The transformation of the energy sector faces challenges in three mai areas. To begin with, improving energy delivery requires further investment in innovation technologies to integrate electric cars and intermittent power. Increasing green transport in the American roads also faces technicalities due to the need to increase reliability of vehicle batteries that power the green cars. The existing batteries are inadequate in supplying high-energy requirements or sports utility cars at lower cost. The third challenge is the extraction of clean and safe natural gas. Extraction of clean gas energy is critical to the US economy due to its ability to create new jobs, diversify the energy portfolio, ability to stimulate the economy, and ability to cut down the importation of crude oils from abroad. The challenges impeding the realization of benefits from clean energy are safety of the extraction process. Plans to increase safety in the process require long-term assessment of its benefits in the future.
Science and Engineering Enterprise
The second goal of DOE is to support research at the most basic levels in science and engineering. This initiative will enhance the development of new technologies to sustain the activities of the DOE. The most recent outcomes of the investment have been the development of modern solar cell using advanced optics and nanotechnology. This has been achieved at relatively low cost and high performance. General Electric (GE) Co. employs DOE’s Advanced Light Sources to create new technologically advanced batteries. GE is now setting up a huge battery plant in New York, which will create 300 new jobs for the American people. Another successful venture taken by the DOE is the creation of superfast computer search engine in the DOE’s Lawrence Berkeley National Laboratory to fasten the speed of information retrieval in massive databases. A German-based firm is now using the software to fasten the speed of drug discovery while other firms have started using the software to analyze the performance of computer networks. Other successful venture has been to development of lean-burn engines for motor vehicles and the fact that DOE scoped 36 of the possible 100 awards given by the R&D Magazine.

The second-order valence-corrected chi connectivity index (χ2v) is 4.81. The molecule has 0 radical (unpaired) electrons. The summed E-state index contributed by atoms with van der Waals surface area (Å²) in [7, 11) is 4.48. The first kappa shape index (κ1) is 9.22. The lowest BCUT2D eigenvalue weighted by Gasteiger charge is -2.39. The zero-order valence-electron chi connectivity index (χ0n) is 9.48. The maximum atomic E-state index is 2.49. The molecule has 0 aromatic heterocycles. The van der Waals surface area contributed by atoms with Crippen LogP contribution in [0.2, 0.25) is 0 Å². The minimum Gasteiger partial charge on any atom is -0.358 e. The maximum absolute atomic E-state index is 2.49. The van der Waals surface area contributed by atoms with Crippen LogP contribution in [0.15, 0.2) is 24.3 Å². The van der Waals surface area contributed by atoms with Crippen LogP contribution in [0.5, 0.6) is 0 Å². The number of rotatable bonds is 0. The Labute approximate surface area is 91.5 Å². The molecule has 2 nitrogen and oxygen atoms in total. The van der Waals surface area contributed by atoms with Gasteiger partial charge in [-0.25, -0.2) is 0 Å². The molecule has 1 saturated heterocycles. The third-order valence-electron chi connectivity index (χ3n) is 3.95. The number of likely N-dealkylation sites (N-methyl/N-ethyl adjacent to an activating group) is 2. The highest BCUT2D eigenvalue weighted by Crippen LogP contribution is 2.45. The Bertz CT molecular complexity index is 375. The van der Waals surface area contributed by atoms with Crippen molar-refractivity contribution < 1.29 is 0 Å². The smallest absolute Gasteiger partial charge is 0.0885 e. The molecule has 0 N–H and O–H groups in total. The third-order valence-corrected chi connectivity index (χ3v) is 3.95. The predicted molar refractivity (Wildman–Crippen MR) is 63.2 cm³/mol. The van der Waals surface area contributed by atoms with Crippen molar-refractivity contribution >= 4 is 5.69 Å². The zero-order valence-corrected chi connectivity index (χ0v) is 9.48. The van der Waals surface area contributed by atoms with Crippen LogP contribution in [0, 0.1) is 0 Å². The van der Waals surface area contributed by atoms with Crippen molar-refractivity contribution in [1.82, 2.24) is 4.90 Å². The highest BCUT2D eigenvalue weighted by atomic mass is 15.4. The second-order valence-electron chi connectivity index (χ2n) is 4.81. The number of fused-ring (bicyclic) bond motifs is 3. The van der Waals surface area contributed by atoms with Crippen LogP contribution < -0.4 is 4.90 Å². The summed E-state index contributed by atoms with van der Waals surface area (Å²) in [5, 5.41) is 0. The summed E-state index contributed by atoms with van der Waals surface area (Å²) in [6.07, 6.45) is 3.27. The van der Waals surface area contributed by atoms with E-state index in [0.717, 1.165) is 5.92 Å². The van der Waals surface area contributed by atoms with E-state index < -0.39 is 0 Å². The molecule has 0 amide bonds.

The challenge in achieving the second goal can be categorized into two. To begin with, the global competition from developed nations poses economic challenges for the DOE’s initiatives. This is because the nations bring competition in a wide range of activities. Keeping pace with the competition requires innovation in production, storage, and usage of energy resources beyond what is currently available. The other challenge is the development of technological workforce. The need for research in energy resources calls for a trained workforce in the relevant fields. Both private and public organizations complete for available labor. Training scientists, engineers, and researchers in the field are expensive.
A Secure America
The third objective of the DOE is to secure the future of Americans and the world at large, which is the primary reason why the National Nuclear Security Administration was set up. The aim of this body is to prevent the proliferation of nuclear weapons and prevention of global acts of terror. This follows the threat passed by the 1990s Cold War’s nuclear weapons. An additional responsibility of the DOE is to clean up the environmental mess of the war. “Through engagement with the International Atomic Agency and directly with other international and interagency partners, the Department has a leading role in nonproliferation and cooperative threat-reducing program,” (US Department of Energy, 2012, p. 12). This third objective is wide because of the sensitive security nature of nuclear weapon and terror threats. The DOE, in response, has developed a number of strategies to address the issue. They include:
- National Nuclear Security Administration (NNASA) in conjunction with DOE have the responsibility to ratify and implement New Strategic Arms Reduction Treaty (START) that was forwarded by President Obama to Senate in 2010.
- US-Russia commitment to a peaceful nuclear cooperation signed in 2011
- Strengthening of rules on sensitive exports following 7-year negotiation in the 46-member Nuclear Supplier Group, (NSG)
- The Global Threat Reduction Initiative, (GTRI)
- Setting up of radiation detection system
- Dismantling weapons through the Weapon Dismantlement and Disposition program
- Uranium disposition, and other initiatives (US Department of Energy, 2012, pp. 12-15).
The challenges facing the third objective given the diversity of the programs are very serious. The new START is a challenge to implement due to the bipartisan nature in the ratification of the program. Moreover, the Russian program requires a commitment of $400 million pledge made by the US towards the PMDA. The Russia Federation is also expected to give the remaining $2.5 billion that remains. The other problem is building nuclear storage facilities (US Department of Energy, 2012, p. 15).